Twin-earth thought experiments, standardly construed, support the externalist doctrine that the content of propositional attitudes involving natural-kind terms supervenes upon properties external to those who entertain them. But this doctrine in conjunction with a common view of self-knowledge might have the intolerable consequence that substantial propositions concerning the environment could be knowable a priori. Since both doctrines, externalism and privileged self-knowledge, appear independently plausible, there is then a paradox facing the attempt to hold them concurrently. I shall argue, however, (...)
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  43. Ronald Loeffler (2014). Belief Ascriptions and Social Externalism. Philosophical Studies 168 (1):211-239.score: 102.0
    I outline Brandom’s theory of de re and de dicto belief ascriptions, which plays a central role in Brandom’s overall theory of linguistic communication, and show that this theory offers a surprising, new response to Burge’s (Midwest Stud 6:73–121, 1979) argument for social externalism. However, while this response is in principle available from the perspective of Brandom’s theory of belief ascription in abstraction from his wider theoretical enterprise, it ceases to be available from this perspective in the wider context (...)
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  44. T. Parent (2013). Externalism and Self-Knowledge. In Ed Zalta (ed.), The Stanford Encyclopedia of Philosophy.score: 96.0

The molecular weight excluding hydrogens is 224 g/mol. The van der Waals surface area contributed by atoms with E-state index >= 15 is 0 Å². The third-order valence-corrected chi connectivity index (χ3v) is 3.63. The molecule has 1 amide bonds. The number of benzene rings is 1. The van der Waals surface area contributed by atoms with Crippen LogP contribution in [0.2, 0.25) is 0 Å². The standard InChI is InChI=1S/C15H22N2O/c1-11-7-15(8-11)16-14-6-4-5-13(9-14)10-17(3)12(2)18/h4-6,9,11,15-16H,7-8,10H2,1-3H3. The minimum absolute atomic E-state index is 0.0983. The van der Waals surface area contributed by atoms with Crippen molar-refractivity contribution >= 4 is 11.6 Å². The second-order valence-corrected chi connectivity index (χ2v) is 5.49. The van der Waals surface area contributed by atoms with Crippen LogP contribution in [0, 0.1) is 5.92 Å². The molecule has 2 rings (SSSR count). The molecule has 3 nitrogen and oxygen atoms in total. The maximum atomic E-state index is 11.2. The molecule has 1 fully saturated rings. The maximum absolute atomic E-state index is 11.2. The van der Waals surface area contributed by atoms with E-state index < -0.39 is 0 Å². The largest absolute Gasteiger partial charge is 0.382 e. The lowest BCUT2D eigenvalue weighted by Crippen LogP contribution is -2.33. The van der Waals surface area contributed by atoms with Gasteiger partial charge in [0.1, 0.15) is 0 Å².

Entry on the Stanford Encyclopedia of Philosophy. A summary of the literature on whether externalism about thought content precludes non-empirical knowledge of one's own thoughts.
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  45. Corine Besson (2009). Externalism, Internalism, and Logical Truth. Review of Symbolic Logic 2 (1):1-29.score: 96.0
    The aim of this paper is to show what sorts of logics are required by externalist and internalist accounts of the meanings of natural kind nouns. These logics give us a new perspective from which to evaluate the respective positions in the externalist-internalist debate about the meanings of such nouns. The two main claims of the paper are the following: first, that adequate logics for internalism and externalism about natural kind nouns are second-order logics; second, that an internalist second-order (...)